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Fact Sheet

Amici curiae brief filed by MIT, et al. Grutter v. Bollinger and Gratz v. Bollinger

The Massachusetts Institute of Technology, joined by Stanford University, DuPont, IBM, the National Academy of Sciences, the National Academy of Engineering, and the National Action Council for Minorities in Engineering, Inc., are filing a friend of the court brief in the University of Michigan cases, to provide an additional, but complementary voice to the many that support diversity in higher education and the necessity of race- conscious admissions. The brief focuses on the importance of diversity to science and engineering education, to our nation's science and engineering industry, and, consequently, to our national economy and welfare.

The major points made in the brief are summarized below:

Racial, ethnic, and other kinds of diversity are critical to providing a high quality education in science and engineering to all students. Diversity is just as critical in these fields as it is in the humanities and social sciences. Progress in science and engineering comes from collaboration among people with different backgrounds, ideas and perspectives. The quality of science and engineering education is enhanced by experiences studying, living, and working with other students, faculty and administrators in an academic community that extends beyond the classroom. Providing the intellectual stimulation of a diverse campus community to all of their students is a critical part of MIT's and Stanford's educational missions. Surveys of MIT's students and alumni find that their college education contributed in important or essential ways to their ability to relate well to individuals of different races, and that this ability is important in their lives during and after college.

Diversity in science and engineering education is essential to the vitality of the U.S. economy. Science and engineering are critical drivers of the national and world economies, and the U.S. science and engineering industry needs a diverse and qualified workforce to compete at the highest levels. Only 18% of all bachelor's degrees in this country are earned in natural and physical sciences, mathematics, and engineering. We must increase the number of science and engineering students and researchers by encouraging interest in these fields among all members of our population, not just among those who have traditionally worked in these fields. To compete in a global marketplace, the U.S. must develop a well-educated workforce, comprised of people who have learned to work productively and creatively with individuals from a multitude of races and backgrounds. Although minorities comprise 30% of the college-age U.S. population today, and will comprise 38% of such population by 2025, African-Americans, Hispanics, and Native Americans comprise only 7% of the science and engineering workforce, and earn only a combined 13% of the relatively small number of bachelor's degrees that are earned in these fields. These demographics must be changed. If the U.S. cannot provide leadership in the fields of science and engineering, such leadership will shift to other countries. U.S. science and engineering businesses such as DuPont and IBM depend upon a diverse workforce to maintain their innovative edge and ability to compete well in the national and global marketplaces. DuPont and IBM cite broad diversity, including racial and ethnic diversity, as a core value and rely on U.S. universities to educate a diverse labor pool.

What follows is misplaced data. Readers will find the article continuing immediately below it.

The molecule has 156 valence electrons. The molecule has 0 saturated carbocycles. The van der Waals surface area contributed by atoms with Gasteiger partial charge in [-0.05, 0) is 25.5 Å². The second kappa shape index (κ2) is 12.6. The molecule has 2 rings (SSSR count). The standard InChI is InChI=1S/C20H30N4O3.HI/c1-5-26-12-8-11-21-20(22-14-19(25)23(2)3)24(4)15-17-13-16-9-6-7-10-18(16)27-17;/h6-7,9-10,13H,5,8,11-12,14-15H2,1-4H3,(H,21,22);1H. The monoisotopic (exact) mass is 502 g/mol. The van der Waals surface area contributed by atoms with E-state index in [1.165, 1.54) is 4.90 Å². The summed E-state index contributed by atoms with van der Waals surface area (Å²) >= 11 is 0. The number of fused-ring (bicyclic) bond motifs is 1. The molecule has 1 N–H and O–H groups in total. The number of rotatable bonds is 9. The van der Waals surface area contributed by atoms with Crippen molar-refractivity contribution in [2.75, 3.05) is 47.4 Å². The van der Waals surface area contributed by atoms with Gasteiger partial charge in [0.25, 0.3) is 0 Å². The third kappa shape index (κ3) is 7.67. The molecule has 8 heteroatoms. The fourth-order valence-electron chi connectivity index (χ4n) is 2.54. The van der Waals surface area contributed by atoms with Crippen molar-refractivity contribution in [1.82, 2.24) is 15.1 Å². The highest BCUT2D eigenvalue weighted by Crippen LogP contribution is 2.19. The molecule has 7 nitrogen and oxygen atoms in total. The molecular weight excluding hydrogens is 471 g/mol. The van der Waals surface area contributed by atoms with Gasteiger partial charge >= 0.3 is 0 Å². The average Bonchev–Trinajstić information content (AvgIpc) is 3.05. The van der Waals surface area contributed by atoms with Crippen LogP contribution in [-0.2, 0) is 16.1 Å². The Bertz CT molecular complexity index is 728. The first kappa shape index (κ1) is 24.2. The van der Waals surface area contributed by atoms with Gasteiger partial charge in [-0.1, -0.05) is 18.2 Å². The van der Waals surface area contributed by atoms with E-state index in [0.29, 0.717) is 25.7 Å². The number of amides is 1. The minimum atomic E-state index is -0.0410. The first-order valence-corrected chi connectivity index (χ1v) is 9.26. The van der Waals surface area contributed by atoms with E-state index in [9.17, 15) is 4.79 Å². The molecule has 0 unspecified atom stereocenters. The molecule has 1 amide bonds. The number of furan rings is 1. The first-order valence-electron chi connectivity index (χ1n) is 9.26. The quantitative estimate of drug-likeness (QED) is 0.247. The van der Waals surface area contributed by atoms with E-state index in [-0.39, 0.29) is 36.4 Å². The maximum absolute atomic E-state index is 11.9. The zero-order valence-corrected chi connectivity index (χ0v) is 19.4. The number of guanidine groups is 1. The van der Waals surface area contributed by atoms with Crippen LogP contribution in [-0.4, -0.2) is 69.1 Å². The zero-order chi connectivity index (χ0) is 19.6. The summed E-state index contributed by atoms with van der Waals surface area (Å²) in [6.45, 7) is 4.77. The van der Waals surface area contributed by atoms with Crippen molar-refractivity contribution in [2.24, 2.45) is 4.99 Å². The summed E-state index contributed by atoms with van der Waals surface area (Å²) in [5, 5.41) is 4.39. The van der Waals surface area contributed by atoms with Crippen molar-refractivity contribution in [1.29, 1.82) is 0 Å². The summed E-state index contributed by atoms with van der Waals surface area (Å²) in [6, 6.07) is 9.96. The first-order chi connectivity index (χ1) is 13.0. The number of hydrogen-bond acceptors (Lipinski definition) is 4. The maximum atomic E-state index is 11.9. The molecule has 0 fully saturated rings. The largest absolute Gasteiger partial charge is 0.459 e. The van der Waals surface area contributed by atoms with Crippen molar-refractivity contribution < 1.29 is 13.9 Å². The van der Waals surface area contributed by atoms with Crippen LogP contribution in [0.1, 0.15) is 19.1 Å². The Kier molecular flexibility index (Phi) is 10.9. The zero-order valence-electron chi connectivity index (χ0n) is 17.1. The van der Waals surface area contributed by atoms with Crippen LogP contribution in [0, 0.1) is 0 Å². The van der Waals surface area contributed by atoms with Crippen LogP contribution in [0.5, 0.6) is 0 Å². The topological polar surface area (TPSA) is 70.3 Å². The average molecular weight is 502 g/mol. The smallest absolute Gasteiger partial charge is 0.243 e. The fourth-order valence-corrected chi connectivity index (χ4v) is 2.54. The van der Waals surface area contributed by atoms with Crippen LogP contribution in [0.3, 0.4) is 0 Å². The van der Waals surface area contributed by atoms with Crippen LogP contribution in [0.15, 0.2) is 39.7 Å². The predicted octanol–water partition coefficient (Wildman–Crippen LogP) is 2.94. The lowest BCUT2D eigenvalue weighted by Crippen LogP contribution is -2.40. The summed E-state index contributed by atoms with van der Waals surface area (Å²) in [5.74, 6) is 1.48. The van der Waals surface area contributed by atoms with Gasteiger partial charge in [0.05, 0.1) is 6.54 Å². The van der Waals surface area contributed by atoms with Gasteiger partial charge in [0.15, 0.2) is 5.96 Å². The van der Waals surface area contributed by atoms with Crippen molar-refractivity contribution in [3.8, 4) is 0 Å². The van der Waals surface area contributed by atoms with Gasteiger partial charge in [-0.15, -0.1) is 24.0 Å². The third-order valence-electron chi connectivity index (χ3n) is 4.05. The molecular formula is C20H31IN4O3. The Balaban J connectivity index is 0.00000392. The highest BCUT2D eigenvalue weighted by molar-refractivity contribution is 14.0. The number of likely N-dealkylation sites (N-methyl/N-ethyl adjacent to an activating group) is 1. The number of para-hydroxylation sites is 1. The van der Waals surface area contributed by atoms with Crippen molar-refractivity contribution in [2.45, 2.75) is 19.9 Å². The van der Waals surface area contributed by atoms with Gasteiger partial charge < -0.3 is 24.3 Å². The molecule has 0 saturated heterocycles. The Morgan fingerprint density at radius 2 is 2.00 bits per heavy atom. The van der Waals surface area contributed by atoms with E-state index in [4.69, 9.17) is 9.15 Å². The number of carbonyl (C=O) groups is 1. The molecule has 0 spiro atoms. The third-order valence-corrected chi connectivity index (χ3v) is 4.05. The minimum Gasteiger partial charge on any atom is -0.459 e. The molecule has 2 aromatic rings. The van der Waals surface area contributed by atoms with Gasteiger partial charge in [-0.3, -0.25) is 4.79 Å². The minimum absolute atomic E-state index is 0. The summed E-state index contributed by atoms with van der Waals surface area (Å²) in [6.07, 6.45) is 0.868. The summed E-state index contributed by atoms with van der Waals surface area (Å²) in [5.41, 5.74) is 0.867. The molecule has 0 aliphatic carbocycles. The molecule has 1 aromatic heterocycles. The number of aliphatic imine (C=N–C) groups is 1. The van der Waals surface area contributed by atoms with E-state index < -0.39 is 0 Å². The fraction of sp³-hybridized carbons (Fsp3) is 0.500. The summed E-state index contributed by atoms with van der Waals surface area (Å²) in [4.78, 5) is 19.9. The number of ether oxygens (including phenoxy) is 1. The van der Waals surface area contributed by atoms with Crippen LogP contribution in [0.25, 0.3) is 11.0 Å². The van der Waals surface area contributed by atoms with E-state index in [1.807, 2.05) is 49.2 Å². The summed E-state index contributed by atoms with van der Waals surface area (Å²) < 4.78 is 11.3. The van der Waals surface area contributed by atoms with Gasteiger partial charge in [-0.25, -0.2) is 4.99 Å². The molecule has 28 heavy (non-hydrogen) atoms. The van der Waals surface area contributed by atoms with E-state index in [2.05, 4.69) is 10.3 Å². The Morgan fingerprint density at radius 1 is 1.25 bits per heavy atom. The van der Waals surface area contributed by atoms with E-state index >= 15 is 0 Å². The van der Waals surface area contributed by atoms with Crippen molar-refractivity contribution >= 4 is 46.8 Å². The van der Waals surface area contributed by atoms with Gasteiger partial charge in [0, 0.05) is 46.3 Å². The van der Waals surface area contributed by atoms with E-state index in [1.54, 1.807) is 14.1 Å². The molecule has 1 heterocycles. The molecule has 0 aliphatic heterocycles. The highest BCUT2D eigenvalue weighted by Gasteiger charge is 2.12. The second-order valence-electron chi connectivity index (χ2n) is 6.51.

MIT, Stanford, and many other colleges and universities must consider race and national origin, as one of many factors, to admit the most promising science and engineering students and to achieve a diverse student body. MIT, Stanford, and many other competitive universities receive applications from a much greater number of qualified students than they can admit to their science and engineering programs. Candidates must first demonstrate, without regard to race, that they have the necessary high intellect to succeed in the institution's demanding academic environment. All admitted students meet this first criterion.

In addition, for those candidates who demonstrate their capability of succeeding academically, qualification for admission is defined in much broader terms than just grades and SAT scores. Experienced admissions officers subjectively assess each such candidate as a whole person. Extra-curricular, co-curricular, and other accomplishments and qualities are considered. Race and national origin, among other factors, allow a candidate's creativity, determination, problem-solving orientation, and accomplishments to be viewed through the lens of the individual's culture and community. The design and construction of a solar-powered chili roaster by a Hispanic applicant in the Texas panhandle to cook migrant workers' lunches in the fields, may tell as much about that individual's engineering promise as a national science medal does for another applicant. The National Academy of Sciences, the National Academy of Engineering, and NACME have concluded that the weight of scientific evidence supports this approach to admissions. SAT scores are not designed to measure many important factors in admissions. Removing race from the many other considerations that provide such context, would compromise the integrity of the individualized assessment, resulting in a failure to identify the most promising candidates, and also would produce a less diverse student body. Admissions decisions are, by necessity, subjective and closely tied to each institution's mission. The freedom of each university, within the great variety that comprises U.S. higher education, to identify the particular qualities of individuals that further its mission, is one of the great strengths of our system of higher education.

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